“Because of the first-sale doctrine, any DVD reseller, including Netflix, can basically buy a DVD at WalMart, and turn around and rent it to someone else the very same day.”

Is this an US-thing? Here in Sweden there are even huge texts stating that you are forbidden to basically do anything but watch the movie by yourself (God forbid if you invite your neighbors to watch the movie with you!)

Yes — read the Supreme Court ruling.

Content distributors (the MPAA in particular) are notorious about putting warnings on content that state you can’t do things you actually have a legal right to do. The warnings in the US are the same, and fail to inform you of your first-sale rights, your fair use rights, your legal copying rights, and many other rights our copyright laws guarantee US citizens. While Sweden might not have a similar first-sale rule (though they may) from what I’ve read it sounds like Sweden does have some guarantees in your copyright laws that provide some of the rights we call “fair use” in the US.

America has some weird rules like that too that I’ve heard of. I haven’t read/seen the text myself, but have friends who have, and who have had to deal with it all. For example we’re not supposed to show a home movie to a group larger than… 20 or so, something like that. We can’t charge admission, Public vs. private property makes a diff, etc.
They are rules that not to many know or care about though, cause how can they enforce such a thing. But I will also have to look into the US Supreme Court ruling to find out more.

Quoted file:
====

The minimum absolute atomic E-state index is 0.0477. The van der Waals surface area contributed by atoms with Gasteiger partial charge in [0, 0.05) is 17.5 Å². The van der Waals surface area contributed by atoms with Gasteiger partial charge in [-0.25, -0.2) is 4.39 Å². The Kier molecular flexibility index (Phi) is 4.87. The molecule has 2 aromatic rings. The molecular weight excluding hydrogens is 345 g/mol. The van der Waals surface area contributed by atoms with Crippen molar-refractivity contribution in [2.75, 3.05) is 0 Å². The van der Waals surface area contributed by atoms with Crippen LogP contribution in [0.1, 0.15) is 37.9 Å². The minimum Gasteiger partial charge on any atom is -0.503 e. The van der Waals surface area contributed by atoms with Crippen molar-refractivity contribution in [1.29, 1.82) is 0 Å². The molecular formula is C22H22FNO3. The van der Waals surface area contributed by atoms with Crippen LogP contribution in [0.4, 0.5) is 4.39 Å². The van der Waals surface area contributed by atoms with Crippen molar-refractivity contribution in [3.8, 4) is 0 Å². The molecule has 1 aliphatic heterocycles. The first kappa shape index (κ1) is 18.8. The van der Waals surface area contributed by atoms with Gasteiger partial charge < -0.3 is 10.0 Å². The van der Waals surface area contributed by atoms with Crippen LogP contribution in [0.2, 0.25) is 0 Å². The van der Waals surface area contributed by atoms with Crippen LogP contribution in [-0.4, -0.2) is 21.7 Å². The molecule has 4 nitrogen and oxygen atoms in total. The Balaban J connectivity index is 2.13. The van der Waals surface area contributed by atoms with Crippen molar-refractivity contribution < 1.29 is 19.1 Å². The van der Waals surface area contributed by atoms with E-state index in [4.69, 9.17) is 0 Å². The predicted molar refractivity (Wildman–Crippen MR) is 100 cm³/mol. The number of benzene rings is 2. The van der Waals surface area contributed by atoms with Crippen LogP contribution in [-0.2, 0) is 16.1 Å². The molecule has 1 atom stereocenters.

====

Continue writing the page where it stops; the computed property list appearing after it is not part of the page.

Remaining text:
In Europe, it’s the reverse. I believe it’s called, “Droit de suite.” http://en.wikipedia.org/wiki/Droit_de_suite

I am not sure if that is so simple. This simplifies the pricing decision so much.

Wow great analysis and the first I’ve read like it.

[…] [Update] Bill Gurley has some interesting insights over at AboveTheCrowd.com. […]

I would have paid $20 a month if I could’ve got better movies along with the streaming.

You are correct about why Netflix needs to separate their customers , because unless they can greatly reduce the number of customers paying for streaming content they face an early termination of service because they have exceeded their customer cap.
Where you failed is thinking that Reed Hastings is a one of the best CEO’s Silicon Valley has ever seen , I would leave that to Steven Jobs.
The failure at Netflix is that Mr. Hastings is a horrible communicator that has failed to connect with what had been a faithful and devout customer base.
There are some major problems facing Netflix, content costs that will be north of 10X what was being paid. New contracts being signed by the media companies that will prohibit streaming of many movies for some 8 years after release. Losing their relationship with Starz and the lose of the Sony and Disney content. Losing their Showtime content.